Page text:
>> ### Option 2: Retain permission system
>>
>> Under this option, the existing authorization checks are mostly
>> retained, however, since the SecurityManager class only has a general
>> 'checkPermission()' method, the logic previously found in the
>> 'SecurityManager' class which expands specific check calls into
>> general 'checkPermission()' calls (for example, calls to
>> 'checkConnect' for sockets) would necessarily become the
>> responsibility of the site of the permission check.  Some work would
>> be undertaken
>> to refactor this code accordingly.
>>
>> With this solution, the corresponding Permission subclasses would be
>> retained indefinitely.
>>
>> In either case it is the responsibility of the implementer of
>> SecurityManager to utilize these checks appropriately for
>> authorization decisions, based on whatever factors are deemed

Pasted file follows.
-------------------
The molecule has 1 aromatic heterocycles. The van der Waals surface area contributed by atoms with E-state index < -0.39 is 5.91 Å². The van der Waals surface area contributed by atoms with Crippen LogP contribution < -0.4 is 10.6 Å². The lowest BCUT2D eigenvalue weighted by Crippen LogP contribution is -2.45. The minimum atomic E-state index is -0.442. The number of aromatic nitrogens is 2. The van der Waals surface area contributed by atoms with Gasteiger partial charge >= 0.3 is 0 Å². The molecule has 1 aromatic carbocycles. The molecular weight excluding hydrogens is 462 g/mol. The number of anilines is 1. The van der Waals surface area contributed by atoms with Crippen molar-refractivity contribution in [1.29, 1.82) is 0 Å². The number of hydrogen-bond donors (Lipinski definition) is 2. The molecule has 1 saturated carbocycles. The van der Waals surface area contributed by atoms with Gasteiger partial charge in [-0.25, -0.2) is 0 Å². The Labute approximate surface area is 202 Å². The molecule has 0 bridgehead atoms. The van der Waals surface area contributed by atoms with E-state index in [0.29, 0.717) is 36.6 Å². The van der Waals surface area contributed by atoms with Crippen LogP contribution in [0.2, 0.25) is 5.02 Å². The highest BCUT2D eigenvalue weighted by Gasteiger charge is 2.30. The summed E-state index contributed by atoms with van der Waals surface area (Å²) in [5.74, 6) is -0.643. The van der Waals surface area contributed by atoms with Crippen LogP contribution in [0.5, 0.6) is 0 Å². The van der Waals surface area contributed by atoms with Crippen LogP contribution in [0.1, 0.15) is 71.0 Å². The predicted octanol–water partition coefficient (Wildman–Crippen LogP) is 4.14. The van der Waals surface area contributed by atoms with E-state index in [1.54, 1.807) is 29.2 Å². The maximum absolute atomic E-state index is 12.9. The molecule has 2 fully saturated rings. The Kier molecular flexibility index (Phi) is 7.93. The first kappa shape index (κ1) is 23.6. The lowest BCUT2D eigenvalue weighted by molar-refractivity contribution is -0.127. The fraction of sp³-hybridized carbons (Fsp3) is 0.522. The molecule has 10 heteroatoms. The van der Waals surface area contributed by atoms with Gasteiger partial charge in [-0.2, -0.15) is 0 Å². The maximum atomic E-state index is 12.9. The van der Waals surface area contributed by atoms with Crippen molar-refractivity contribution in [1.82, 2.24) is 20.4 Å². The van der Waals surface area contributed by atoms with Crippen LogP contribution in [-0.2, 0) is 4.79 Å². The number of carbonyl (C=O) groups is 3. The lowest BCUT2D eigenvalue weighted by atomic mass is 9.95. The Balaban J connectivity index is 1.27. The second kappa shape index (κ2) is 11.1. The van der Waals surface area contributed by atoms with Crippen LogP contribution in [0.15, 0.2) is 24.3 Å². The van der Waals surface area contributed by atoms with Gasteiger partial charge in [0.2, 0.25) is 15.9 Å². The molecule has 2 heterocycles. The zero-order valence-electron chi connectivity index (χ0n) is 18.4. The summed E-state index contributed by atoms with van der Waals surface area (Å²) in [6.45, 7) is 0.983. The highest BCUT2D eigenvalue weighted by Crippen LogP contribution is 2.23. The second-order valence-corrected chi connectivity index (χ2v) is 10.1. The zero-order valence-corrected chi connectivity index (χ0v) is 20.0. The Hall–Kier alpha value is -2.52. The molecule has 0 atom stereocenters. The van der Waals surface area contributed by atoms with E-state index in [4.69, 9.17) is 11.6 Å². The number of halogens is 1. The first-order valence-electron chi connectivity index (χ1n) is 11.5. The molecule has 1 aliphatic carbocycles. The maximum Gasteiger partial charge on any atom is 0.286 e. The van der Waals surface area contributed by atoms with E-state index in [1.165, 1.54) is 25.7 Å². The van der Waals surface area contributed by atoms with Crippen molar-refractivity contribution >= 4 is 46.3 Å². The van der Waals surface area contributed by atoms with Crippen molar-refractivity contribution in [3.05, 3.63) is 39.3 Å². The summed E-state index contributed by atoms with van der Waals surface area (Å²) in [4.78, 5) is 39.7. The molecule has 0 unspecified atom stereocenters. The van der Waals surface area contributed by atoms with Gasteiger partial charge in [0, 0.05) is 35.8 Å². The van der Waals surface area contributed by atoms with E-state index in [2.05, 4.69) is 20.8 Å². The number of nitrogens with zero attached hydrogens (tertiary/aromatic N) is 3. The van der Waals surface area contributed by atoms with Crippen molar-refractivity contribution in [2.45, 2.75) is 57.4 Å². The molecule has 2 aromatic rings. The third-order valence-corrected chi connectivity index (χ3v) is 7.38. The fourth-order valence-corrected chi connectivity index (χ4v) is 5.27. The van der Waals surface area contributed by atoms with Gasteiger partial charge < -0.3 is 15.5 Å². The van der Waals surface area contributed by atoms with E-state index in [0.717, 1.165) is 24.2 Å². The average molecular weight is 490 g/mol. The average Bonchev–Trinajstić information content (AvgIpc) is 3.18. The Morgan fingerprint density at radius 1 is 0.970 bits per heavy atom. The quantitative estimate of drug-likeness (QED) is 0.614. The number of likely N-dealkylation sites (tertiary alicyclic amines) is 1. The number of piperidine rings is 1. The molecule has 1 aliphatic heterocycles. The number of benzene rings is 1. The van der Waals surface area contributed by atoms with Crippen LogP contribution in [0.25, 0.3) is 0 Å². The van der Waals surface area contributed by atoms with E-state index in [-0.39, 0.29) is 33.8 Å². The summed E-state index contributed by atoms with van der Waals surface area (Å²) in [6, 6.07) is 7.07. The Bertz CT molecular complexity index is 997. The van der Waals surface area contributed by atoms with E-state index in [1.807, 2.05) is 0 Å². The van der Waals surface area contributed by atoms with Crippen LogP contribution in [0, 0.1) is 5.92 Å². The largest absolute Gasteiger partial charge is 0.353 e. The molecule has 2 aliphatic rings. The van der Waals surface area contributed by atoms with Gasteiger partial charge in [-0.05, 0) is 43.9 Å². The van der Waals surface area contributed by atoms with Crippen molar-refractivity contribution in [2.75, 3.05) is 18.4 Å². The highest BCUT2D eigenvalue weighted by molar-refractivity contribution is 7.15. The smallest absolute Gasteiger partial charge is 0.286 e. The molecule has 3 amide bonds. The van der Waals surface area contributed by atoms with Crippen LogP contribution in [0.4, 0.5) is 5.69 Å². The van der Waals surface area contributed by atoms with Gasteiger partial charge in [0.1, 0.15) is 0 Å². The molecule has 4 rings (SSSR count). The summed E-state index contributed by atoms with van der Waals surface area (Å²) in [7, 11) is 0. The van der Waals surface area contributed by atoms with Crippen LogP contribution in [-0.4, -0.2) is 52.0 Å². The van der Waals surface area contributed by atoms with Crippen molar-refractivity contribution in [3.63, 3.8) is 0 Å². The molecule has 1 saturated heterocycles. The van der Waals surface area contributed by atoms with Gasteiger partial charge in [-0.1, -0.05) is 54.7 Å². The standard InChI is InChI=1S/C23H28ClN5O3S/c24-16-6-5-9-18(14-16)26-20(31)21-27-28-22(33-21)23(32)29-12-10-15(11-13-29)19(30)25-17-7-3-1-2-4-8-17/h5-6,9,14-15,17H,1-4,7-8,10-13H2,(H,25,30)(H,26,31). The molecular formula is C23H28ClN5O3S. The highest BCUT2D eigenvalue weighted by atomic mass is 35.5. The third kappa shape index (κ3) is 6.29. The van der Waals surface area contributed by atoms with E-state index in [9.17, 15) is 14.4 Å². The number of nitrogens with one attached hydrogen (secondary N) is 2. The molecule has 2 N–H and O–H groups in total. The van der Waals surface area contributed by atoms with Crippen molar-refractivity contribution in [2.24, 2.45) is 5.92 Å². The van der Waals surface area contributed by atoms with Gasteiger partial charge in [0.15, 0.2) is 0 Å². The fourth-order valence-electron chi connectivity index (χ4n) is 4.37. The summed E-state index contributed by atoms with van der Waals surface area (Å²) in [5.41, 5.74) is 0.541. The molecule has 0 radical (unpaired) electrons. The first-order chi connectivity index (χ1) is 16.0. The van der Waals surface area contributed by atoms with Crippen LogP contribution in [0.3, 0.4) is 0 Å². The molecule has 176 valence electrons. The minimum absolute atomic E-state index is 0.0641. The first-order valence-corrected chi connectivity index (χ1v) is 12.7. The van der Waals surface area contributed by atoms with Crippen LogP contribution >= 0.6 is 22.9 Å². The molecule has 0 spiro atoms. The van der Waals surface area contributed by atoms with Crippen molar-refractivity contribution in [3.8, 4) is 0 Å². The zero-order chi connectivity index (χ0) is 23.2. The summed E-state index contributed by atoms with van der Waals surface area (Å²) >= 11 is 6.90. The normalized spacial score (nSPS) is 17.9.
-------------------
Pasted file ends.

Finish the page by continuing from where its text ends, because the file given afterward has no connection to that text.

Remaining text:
>> appropriate, which may include contextual information such as a
>> currently-authenticated identity or the call stack, or (for example) a
>> context object utilizing the ScopeLocal mechanism.
>>
>> ### Other changes
>>
>> It would be worth exploring whether the SecurityManager installation
>> could be refitted to use the ServiceLoader mechanism (for example at
>> first call to getSecurityManager()) based on the class loader of the
>> application class or module path.  This would allow the
>> 'System.setSecurityManager' method, and support for the corresponding
>> system property, to be removed at the end of the term of deprecation.
>>
>> Testing
>>
>> Neither solution would ease the burden of testing from the JDK quite
>> as much as complete removal, of course. The necessary testing for the
>> individual checks should be limited to ensuring that the permission
>> check calls are happening with correct arguments and that any thrown
>> SecurityException is propagated.  The policy for testing
>> SecurityManager installation would depend on whether, and to what
>> extent, the more recent changes restricting the installation of the
>> security manager are reversed.  Other testing issues may arise as
>> well.
>>
>